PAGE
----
If fresh urine is alkaline, a urinalysis and culture should be done, with the dog treated appropriately if an infection is present. Once stone dissolution is completed, a prevention program can be considered. The aim is to prevent urinary tract infections with urease-producing microbes. The concentration of major struvite solutes in urine should also be reduced.
A commercially available diet may be fed to lower urinary phosphate and magnesium and to maintain an acidic urine. Urease-producing infections should be eliminated, after which owners should regularly check the pH of the first voided urine in the morning after an overnight fast; in most dogs on a normal diet, the urine will be acidic. Checking urine pH weekly is sufficient.
Calcium oxalate uroliths have been increasing in frequency in dogs. Most affected dogs are 2—10 yr old. Hypercalciuria leading to calcium oxalate stone formation can result from increased renal clearance of calcium due to excessive intestinal absorption of calcium absorptive hypercalciuria , impaired renal conservation of calcium renal leak hypercalciuria , or excessive skeletal mobilization of calcium resorptive hypercalciuria.
Absorptive hypercalciuria is characterized by increased urine calcium excretion, normal serum calcium concentration, and normal or low serum parathormone concentration.
Because absorptive hypercalciuria depends on dietary calcium, the amount of calcium excreted in the urine during fasting is normal or significantly reduced when compared with nonfasting levels.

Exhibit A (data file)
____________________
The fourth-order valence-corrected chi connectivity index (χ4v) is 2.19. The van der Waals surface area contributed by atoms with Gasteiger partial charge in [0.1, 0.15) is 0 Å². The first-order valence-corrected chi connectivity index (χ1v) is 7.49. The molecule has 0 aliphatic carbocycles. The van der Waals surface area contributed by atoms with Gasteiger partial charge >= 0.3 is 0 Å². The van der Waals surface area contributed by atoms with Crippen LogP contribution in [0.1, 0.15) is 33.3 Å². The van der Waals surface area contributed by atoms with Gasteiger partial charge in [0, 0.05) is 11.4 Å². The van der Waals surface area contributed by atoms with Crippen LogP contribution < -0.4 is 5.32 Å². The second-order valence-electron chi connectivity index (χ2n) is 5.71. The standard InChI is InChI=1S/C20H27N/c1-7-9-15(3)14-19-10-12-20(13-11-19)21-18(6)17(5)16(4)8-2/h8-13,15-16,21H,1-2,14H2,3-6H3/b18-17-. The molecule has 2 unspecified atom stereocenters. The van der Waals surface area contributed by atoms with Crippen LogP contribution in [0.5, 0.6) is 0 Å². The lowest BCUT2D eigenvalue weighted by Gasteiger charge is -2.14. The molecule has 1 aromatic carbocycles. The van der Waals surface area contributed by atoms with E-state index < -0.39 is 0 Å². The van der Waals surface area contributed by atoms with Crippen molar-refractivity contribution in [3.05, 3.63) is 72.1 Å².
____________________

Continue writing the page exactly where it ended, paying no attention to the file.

Renal leak hypercalciuria has been recognized in dogs less frequently than absorptive hypercalciuria. In dogs, renal leak hypercalciuria is characterized by normal serum calcium concentration, increased urine calcium excretion, and increased serum parathormone concentration.
During fasting, these dogs do not show a decline in urinary calcium loss. The underlying cause of renal leak hypercalciuria in dogs is not known. Resorptive hypercalciuria is characterized by excessive filtration and excretion of calcium in urine as a result of hypercalcemia.
Hypercalcemic disorders have been associated only infrequently with calcium oxalate uroliths in dogs. Routine laboratory determinations should include serum calcium, phosphate, total CO 2 , and chloride to eliminate the possibility of hyperparathyroidism and renal tubular acidosis. Dissolution of calcium oxalate stones by medical means has not currently been established.
Treatment requires surgical removal or lithotripsy followed by preventive strategies. Recurrence is a major problem with calcium oxalate uroliths.